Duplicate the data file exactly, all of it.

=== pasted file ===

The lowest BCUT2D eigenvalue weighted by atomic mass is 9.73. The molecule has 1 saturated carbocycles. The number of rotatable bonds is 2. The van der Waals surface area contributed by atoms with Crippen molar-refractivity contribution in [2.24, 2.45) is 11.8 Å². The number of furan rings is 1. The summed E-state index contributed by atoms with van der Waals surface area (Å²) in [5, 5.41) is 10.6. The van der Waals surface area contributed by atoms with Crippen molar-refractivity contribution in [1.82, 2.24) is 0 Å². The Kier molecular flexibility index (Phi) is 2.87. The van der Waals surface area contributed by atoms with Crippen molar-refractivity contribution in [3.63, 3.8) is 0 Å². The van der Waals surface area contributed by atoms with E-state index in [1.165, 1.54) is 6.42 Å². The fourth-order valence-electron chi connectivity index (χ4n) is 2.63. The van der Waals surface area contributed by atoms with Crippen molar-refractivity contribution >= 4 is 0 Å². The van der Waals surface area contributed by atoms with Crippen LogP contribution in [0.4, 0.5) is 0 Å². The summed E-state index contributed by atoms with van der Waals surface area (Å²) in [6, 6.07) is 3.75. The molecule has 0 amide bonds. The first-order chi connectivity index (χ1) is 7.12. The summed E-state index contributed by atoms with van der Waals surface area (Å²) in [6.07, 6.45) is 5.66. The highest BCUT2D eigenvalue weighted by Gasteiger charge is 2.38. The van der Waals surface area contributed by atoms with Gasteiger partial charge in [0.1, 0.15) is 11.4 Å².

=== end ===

The lowest BCUT2D eigenvalue weighted by atomic mass is 9.73. The molecule has 1 saturated carbocycles. The number of rotatable bonds is 2. The van der Waals surface area contributed by atoms with Crippen molar-refractivity contribution in [2.24, 2.45) is 11.8 Å². The number of furan rings is 1. The summed E-state index contributed by atoms with van der Waals surface area (Å²) in [5, 5.41) is 10.6. The van der Waals surface area contributed by atoms with Crippen molar-refractivity contribution in [1.82, 2.24) is 0 Å². The Kier molecular flexibility index (Phi) is 2.87. The van der Waals surface area contributed by atoms with Crippen molar-refractivity contribution in [3.63, 3.8) is 0 Å². The van der Waals surface area contributed by atoms with E-state index in [1.165, 1.54) is 6.42 Å². The fourth-order valence-electron chi connectivity index (χ4n) is 2.63. The van der Waals surface area contributed by atoms with Crippen molar-refractivity contribution >= 4 is 0 Å². The van der Waals surface area contributed by atoms with Crippen LogP contribution in [0.4, 0.5) is 0 Å². The summed E-state index contributed by atoms with van der Waals surface area (Å²) in [6, 6.07) is 3.75. The molecule has 0 amide bonds. The first-order chi connectivity index (χ1) is 7.12. The summed E-state index contributed by atoms with van der Waals surface area (Å²) in [6.07, 6.45) is 5.66. The highest BCUT2D eigenvalue weighted by Gasteiger charge is 2.38. The van der Waals surface area contributed by atoms with Gasteiger partial charge in [0.1, 0.15) is 11.4 Å².